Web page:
Corrosion resistance is chief among concerns for any firm handling acids or other corrosives such as sulfuric acid. Corrosion resistance of fiberglass is a function both of resin content and the specific resin used in the laminate.  Generally speaking, the higher the resin content, the more corrosion resistant the laminate.  The inherent corrosion resistant characteristic of our fiberglass materials makes it a cost-effective, strong, lightweight solution for corrosion resistant equipment applications in the chemical process industries. The selection of the proper type and thickness of the corrosion barrier/liner can more than double the service life of the material. When storing or handling sulfuric acid, the addition of a corrosion barrier/liner is essential and can become an important cost savings to the end- user, providing the lowest cost per year of service life.

There are few good options for storing sulfuric acid.  Fiberglass is an exceptional material of construction when considering the entire portfolio of benefits is imparts to the end-user, and a highly effective option for the storage of sulfuric acid.  Fiberglass benefits include: high strength-to-weight ratio, can be customized/formulated for corrosion resistance, abrasion resistance, smoke retardance, posses long life-cycles when compared to other materials, ease of repair, and overall durability. 

Corrosion Resistant FRP in Sulphuric Acid Processing Plants

Recently, Ashland Performance Materials put out an interesting white paper about the use of FRP in Sulphuric Acid (H2SO4) processing plants. G. Bruce Garret, John Recar, and Don Kelley’s “Fiberglass Reinforced Plastics Applications in Gas Cleaning Systems of Sulfuric Acid Plants” looks at the benefits of using FRP in sulphuric acid processing plants, rather than other materials like lead-lined steel or brick.

‘The development and application of fiberglass reinforced plastics construction over the last 20 years have made lead and brick-lined equipment a thing of the past for sulphuric acid plant gas cleaning systems.” The low cost of FRP, when compared with other traditional materials, also makes FRP an attractive and cost effective solution.

The two most common types of H2SO4 processing plants are sulfur burning (hot gas design) and metallurgical/spent acid regeneration (cold gas design). In the second type of plant, metallurgical/spent acid regeneration, “by-product SO2 gas from smelter processing sulfides of iron, copper, zinc, lead, nickel, molybdenum, or other metal is used.” This gas contains a number of contaminates and, “If not removed, the contaminants will reduce product acid quality, foul the mist eliminators and catalyst beds, and accelerate corrosion of equipment in the acid plant.” This is where FRP comes in.

Purifying the gas from these plants is a corrosive job and, in the past, the equipment designed to handle these jobs was created from “lead-lined steel with acid-proof or carbon brick added for protection.” However, this material solution left a lot to be desired. In addition to be requiring long construction times, plant down time, and intensive on-going maintenance this solution also posed health hazards.

The introduction and continuing improvements to FRP technology over the last 20 years has made FRP the preferred material solution for gas purifying equipment in H2SO4 processing plants. In addition to natural corrosion resistance, FRP allows for easier maintenance, repairs, and is a lower cost material solution.

The clear advantages of FRP have made FRP the standard material solution for all types of storage and handling equipment in the H2SO4 processing industry.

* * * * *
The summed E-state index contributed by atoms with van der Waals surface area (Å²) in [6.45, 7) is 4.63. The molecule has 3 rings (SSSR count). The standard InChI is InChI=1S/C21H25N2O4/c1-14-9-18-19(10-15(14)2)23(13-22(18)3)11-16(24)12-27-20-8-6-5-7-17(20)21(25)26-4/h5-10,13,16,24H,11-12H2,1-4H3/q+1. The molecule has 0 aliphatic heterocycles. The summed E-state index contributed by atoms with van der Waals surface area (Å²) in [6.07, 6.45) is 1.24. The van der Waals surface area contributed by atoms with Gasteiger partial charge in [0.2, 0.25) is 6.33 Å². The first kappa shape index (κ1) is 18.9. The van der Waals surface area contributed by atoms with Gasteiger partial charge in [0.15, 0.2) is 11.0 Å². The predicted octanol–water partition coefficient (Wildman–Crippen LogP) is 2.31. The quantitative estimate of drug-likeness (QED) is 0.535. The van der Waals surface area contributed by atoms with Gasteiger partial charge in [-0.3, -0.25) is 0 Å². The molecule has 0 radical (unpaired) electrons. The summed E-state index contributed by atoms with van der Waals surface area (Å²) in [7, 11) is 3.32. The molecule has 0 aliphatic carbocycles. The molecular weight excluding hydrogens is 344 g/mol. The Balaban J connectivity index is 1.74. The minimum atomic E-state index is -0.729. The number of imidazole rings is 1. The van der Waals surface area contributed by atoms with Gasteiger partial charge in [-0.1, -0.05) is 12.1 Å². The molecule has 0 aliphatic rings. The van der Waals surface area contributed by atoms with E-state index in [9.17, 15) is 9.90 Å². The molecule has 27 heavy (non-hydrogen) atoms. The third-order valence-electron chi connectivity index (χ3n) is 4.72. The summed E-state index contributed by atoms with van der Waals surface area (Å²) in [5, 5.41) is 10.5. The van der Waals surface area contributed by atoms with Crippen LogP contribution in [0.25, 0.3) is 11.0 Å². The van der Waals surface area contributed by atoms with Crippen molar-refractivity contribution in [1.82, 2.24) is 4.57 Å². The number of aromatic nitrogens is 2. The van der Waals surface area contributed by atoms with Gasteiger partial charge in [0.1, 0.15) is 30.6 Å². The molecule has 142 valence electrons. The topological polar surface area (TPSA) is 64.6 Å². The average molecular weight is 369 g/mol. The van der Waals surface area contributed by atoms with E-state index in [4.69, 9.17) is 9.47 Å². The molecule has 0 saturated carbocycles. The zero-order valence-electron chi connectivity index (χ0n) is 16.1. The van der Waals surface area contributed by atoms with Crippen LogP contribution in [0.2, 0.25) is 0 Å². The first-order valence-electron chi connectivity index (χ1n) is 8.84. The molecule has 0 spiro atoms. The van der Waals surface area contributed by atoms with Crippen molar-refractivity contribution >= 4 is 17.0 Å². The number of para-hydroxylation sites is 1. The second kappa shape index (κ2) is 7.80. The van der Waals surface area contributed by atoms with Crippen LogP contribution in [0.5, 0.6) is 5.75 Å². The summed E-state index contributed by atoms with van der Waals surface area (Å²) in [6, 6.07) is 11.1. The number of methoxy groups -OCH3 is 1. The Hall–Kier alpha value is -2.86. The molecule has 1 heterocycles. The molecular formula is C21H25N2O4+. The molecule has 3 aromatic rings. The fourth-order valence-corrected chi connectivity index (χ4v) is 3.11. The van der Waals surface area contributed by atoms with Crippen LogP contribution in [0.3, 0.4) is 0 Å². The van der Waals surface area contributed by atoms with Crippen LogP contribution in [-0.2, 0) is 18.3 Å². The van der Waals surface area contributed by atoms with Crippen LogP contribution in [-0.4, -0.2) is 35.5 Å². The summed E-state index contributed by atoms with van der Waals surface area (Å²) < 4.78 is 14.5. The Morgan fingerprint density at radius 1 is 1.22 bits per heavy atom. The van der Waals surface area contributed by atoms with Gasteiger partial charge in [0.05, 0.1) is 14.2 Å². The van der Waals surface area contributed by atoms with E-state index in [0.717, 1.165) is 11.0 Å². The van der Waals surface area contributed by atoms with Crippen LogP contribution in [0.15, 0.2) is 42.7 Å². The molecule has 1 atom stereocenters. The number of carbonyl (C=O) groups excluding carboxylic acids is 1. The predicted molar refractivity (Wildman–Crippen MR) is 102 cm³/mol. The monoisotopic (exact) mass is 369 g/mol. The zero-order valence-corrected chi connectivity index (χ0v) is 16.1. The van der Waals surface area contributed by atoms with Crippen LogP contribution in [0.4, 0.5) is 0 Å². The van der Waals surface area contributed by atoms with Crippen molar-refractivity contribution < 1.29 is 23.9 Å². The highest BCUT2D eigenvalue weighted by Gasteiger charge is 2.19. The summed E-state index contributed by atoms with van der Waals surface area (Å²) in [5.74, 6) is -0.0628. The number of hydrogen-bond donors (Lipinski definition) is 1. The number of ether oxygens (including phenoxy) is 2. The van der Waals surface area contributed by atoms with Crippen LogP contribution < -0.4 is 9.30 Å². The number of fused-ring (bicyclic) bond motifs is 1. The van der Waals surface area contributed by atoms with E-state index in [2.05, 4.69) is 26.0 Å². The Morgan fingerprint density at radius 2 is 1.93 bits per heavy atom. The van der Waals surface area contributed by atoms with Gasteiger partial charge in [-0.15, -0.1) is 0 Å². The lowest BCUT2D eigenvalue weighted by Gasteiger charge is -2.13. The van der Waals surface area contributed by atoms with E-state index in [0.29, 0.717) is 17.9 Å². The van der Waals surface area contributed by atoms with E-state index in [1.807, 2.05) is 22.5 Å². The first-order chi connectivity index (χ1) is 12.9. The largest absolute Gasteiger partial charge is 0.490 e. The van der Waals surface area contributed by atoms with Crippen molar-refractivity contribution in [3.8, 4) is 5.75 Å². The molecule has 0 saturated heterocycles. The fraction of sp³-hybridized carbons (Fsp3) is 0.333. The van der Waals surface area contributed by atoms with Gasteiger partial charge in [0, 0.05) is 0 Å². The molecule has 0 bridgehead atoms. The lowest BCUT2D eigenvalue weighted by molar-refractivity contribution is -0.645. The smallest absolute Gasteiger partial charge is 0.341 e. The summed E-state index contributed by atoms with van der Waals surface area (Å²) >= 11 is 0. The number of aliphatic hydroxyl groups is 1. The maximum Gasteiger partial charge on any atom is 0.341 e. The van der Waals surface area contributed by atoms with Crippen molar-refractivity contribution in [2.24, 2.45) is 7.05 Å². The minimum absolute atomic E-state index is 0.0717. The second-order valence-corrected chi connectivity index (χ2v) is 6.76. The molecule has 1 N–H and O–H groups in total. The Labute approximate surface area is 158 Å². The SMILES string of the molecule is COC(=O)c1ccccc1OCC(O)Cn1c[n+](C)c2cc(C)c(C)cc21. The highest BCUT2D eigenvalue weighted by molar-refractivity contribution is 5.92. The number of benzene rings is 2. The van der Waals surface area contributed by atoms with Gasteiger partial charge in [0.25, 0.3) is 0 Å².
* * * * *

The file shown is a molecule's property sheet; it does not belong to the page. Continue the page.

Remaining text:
The Storage of Sulfuric Acid in FRP Composite Tanks

Sulfuric acid (H2SO4) is a chemical that presents unique handling and storage problems. In the higher concentration ranges (96% to 97%), sulfuric acid (66Be’) can be stored in cast iron or carbon steel.  High concentrations of sulphuric acid, however, are very detrimental to FRP composite equipment. At these higher concentrations, sulfuric acid must not come in contact with FRP laminates.

Diluted sulfuric acid, on the other hand, is very aggressive toward cast iron or steel tanks, but can be stored and handled very well in FRP composite equipment. FRP composite equipment is best suited for concentrations of 70% sulfuric acid and below. At 75% sulfuric acid, the maximum temperature allowed with vinyl ester resins is 100° to 120°F. As the concentration decreases, the allowable temperature limits increase.

The procedure for dilution of concentrated sulphuric acid that has worked best in fiberglass composite vessels is as follows:

1. First, add to the storage vessel the entire amount of water required to achieve the desired solution concentration.

2. Then add the concentrated acid slowly into the center of tank by using one of the following suggested fittings:
a) an FRP top nozzle with a PVC flanged down pipe.
b) a PVC coupling and down pipe.
c) a 316 stainless steel coupling with a 316 stainless steel down pipe. The reason the concentrated sulfuric acid is added to the tank center is to prevent concentrated acid from coming in contact with an FRP composite nozzle, or sidewalls of the tank. The concentrated acid should not be allowed to drop onto the liquid surface. Introduce the concentrated sulfuric acid 2” to 3” below the liquid surface. One method of accomplishing this is to create vortex by adding baffles from the bottom of the tank to the height that concentrated acid is first added to the tank. Another alternate method is to extend the down pipe 6” below
the liquid surface.

3. During the dilution process, the mixture must be continually agitated to insure adequate dilution and prevent high concentrations of sulfuric acid from settling and damaging the FRP composite tank. To insure adequate dilution, a rubber-coated agitator, or pumping the tank continuously through a side bottom drain,is required. Circulation through any nozzle on the tank bottom could result in heavy viscous concentrated acid settling to the tank bottom and destroying the FRP composite tank below the nozzle.

4. The dilution of sulfuric acid generates considerable amounts of heat. The temperature of the diluted sulfuric acid must be controlled below 150°F for finished concentrations of 50% or less, and 140°F for 50-70% sulfuric acid solutions. This can be accomplished by regulating the flow rate of concentrated sulfuric acid addition, or by external cooling of the tank contents.

5. The preferred type of FRP composite vessel for storing sulfuric acid is a non-insulated, vertical, above ground tank. Even underground tanks, with the ground acting as an insulator, may have excessive storage temperatures.

6. Sulfuric acid (H2SO4) with trace organic impurities can cause reduced service life of FRP composite laminates.

Contact us today about your fiberglass pipe and fiberglass tank requirements.